Dementia Interpreters Course
‘The Language of Dementia’
Have you ever wondered what it would
be like to lose the ability to speak? How could you tell people what you would
like, want or need? Would you find new ways of communicating? Would they
understand what you were trying to tell them? Now add to this that you have
dementia, how debilitating and frustrating would this be?
The dementia interpreter course is
designed to enable delegates to understand how to communicate with people with
dementia and recognise that behaviours are often a way of telling us
something. The word interpreter means ‘Someone whose job is
to change what someone else is saying into another language’ and we recognise
that families, staff or anyone who comes into direct or indirect contact with
people with dementia should have the ability to interpret what the person is
saying and adapt the way that we communicate with them. By understanding this we can then reduce the
frustration that losing the simple ability to talk can cause.
During the course you will be taught about the impact of communication
issues on an individual and a group from not only your perspective but then
from the persons perspective as well. You
will learn new techniques and skills to help understand the simple changes you
need to make to understand the person and gain the skills to decipher new
behaviours and understand what they are saying.
You will be given a 5-point plan to be able to analyze different
behaviours and work out what they are trying to tell you and recognise
different forms of communication.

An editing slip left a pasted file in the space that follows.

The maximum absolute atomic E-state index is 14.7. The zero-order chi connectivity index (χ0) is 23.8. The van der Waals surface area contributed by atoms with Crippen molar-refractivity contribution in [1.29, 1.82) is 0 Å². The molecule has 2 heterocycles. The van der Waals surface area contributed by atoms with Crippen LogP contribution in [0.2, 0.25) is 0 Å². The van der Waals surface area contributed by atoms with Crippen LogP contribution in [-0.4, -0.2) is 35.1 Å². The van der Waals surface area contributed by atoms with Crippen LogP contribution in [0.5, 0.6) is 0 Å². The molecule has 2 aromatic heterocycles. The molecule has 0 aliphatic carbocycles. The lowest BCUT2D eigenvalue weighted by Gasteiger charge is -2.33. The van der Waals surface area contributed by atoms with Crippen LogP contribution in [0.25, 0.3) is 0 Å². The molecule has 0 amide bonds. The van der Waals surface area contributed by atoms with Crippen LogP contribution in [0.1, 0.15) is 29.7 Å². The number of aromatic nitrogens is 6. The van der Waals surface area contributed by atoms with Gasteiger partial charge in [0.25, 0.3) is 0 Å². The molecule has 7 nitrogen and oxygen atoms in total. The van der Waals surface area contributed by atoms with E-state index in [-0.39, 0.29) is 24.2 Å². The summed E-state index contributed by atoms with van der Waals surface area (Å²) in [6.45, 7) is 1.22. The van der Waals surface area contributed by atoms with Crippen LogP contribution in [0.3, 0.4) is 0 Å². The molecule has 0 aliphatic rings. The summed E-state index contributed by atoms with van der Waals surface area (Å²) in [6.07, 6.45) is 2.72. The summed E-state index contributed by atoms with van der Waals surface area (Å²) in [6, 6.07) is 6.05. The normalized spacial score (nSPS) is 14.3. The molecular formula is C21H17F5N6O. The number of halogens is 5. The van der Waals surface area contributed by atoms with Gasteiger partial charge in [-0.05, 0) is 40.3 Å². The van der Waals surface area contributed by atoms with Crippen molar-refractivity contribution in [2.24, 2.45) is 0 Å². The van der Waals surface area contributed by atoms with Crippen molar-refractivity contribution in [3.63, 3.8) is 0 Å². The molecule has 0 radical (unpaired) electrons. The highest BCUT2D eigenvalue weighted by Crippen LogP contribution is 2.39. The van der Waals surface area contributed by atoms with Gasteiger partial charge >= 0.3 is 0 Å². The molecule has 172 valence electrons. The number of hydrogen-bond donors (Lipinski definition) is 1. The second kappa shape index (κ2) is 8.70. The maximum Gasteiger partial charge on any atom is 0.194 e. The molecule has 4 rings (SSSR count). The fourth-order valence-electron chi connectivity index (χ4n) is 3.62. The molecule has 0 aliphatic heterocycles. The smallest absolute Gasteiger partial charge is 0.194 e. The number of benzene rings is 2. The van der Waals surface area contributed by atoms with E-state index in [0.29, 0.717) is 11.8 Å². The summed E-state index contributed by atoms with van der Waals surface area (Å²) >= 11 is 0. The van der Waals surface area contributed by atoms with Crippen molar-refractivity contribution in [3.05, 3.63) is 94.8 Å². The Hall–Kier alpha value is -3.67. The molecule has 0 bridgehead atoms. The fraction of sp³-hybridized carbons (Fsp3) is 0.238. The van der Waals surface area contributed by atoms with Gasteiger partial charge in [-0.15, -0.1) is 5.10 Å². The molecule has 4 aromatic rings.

Part of this course is experiential training and this means we are going
to put you into the same position as the people that we are trying to
communicate with. Some of the delegates
will be staff members who have to communicate with the other delegates that are
people with dementia. You will have the
following abilities progressively removed:
You will also experience taste issues, smells and much, much more.
By having these abilities removed you will have to find new ways of
communicating with the staff member and they will have to find new ways of
communicating with you. You will also
have day to day care procedures happening around you and to you so that you
will understand different implications of negative practice.
Over time and with your help we expect to build a dementia dictionary to
improve the journey of dementia for the person, family, carers alike. But we can only do this by thinking outside
of the box and taking the chance to be put into the same position as the person
and the dementia interpreter course does exactly this.
The Dementia interpreter course is one of the most powerful and life
adjusting course that is available within training today.